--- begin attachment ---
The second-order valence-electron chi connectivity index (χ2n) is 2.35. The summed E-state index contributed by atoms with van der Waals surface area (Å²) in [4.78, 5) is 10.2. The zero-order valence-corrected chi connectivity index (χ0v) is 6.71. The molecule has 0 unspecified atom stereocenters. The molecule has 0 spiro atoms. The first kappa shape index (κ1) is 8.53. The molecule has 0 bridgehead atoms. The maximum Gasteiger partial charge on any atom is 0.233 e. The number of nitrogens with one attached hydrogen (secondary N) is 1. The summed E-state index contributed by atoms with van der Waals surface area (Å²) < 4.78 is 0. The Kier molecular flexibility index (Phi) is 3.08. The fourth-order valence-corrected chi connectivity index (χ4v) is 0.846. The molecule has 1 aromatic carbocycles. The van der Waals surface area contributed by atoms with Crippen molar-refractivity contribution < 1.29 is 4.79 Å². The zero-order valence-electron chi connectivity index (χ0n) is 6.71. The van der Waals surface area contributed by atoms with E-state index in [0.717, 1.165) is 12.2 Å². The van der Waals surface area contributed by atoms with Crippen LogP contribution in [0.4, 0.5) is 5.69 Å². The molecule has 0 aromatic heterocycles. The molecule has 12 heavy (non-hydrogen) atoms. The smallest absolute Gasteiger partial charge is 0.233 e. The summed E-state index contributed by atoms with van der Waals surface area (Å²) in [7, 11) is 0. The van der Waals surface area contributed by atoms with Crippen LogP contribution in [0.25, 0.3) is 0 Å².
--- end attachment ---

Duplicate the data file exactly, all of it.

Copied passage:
The second-order valence-electron chi connectivity index (χ2n) is 2.35. The summed E-state index contributed by atoms with van der Waals surface area (Å²) in [4.78, 5) is 10.2. The zero-order valence-corrected chi connectivity index (χ0v) is 6.71. The molecule has 0 unspecified atom stereocenters. The molecule has 0 spiro atoms. The first kappa shape index (κ1) is 8.53. The molecule has 0 bridgehead atoms. The maximum Gasteiger partial charge on any atom is 0.233 e. The number of nitrogens with one attached hydrogen (secondary N) is 1. The summed E-state index contributed by atoms with van der Waals surface area (Å²) < 4.78 is 0. The Kier molecular flexibility index (Phi) is 3.08. The fourth-order valence-corrected chi connectivity index (χ4v) is 0.846. The molecule has 1 aromatic carbocycles. The van der Waals surface area contributed by atoms with Crippen molar-refractivity contribution < 1.29 is 4.79 Å². The zero-order valence-electron chi connectivity index (χ0n) is 6.71. The van der Waals surface area contributed by atoms with E-state index in [0.717, 1.165) is 12.2 Å². The van der Waals surface area contributed by atoms with Crippen LogP contribution in [0.4, 0.5) is 5.69 Å². The molecule has 0 aromatic heterocycles. The molecule has 12 heavy (non-hydrogen) atoms. The smallest absolute Gasteiger partial charge is 0.233 e. The summed E-state index contributed by atoms with van der Waals surface area (Å²) in [7, 11) is 0. The van der Waals surface area contributed by atoms with Crippen LogP contribution in [0.25, 0.3) is 0 Å².